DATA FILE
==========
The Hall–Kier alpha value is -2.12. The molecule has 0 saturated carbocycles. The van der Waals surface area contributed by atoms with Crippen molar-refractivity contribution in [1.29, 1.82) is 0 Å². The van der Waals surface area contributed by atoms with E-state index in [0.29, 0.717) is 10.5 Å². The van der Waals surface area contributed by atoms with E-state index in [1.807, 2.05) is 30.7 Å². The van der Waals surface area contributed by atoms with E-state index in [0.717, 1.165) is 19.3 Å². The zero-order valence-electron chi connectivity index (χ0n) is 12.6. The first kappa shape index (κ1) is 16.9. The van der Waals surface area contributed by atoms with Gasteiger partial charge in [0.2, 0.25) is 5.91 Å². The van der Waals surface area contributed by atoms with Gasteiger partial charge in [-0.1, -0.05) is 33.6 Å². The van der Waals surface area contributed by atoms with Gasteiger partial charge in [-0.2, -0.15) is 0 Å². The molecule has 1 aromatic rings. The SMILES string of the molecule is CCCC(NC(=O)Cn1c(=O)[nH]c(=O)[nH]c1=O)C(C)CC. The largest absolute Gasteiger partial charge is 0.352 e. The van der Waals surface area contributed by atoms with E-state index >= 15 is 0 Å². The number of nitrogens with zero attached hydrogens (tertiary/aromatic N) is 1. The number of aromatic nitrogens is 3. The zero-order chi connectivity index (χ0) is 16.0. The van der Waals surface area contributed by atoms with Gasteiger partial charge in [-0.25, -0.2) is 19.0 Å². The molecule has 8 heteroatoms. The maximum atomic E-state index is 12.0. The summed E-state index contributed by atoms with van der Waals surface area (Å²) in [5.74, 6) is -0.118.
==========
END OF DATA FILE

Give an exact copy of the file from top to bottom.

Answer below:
The Hall–Kier alpha value is -2.12. The molecule has 0 saturated carbocycles. The van der Waals surface area contributed by atoms with Crippen molar-refractivity contribution in [1.29, 1.82) is 0 Å². The van der Waals surface area contributed by atoms with E-state index in [0.29, 0.717) is 10.5 Å². The van der Waals surface area contributed by atoms with E-state index in [1.807, 2.05) is 30.7 Å². The van der Waals surface area contributed by atoms with E-state index in [0.717, 1.165) is 19.3 Å². The zero-order valence-electron chi connectivity index (χ0n) is 12.6. The first kappa shape index (κ1) is 16.9. The van der Waals surface area contributed by atoms with Gasteiger partial charge in [0.2, 0.25) is 5.91 Å². The van der Waals surface area contributed by atoms with Gasteiger partial charge in [-0.1, -0.05) is 33.6 Å². The van der Waals surface area contributed by atoms with Gasteiger partial charge in [-0.2, -0.15) is 0 Å². The molecule has 1 aromatic rings. The SMILES string of the molecule is CCCC(NC(=O)Cn1c(=O)[nH]c(=O)[nH]c1=O)C(C)CC. The largest absolute Gasteiger partial charge is 0.352 e. The van der Waals surface area contributed by atoms with E-state index >= 15 is 0 Å². The number of nitrogens with zero attached hydrogens (tertiary/aromatic N) is 1. The number of aromatic nitrogens is 3. The zero-order chi connectivity index (χ0) is 16.0. The van der Waals surface area contributed by atoms with Gasteiger partial charge in [-0.25, -0.2) is 19.0 Å². The molecule has 8 heteroatoms. The maximum atomic E-state index is 12.0. The summed E-state index contributed by atoms with van der Waals surface area (Å²) in [5.74, 6) is -0.118.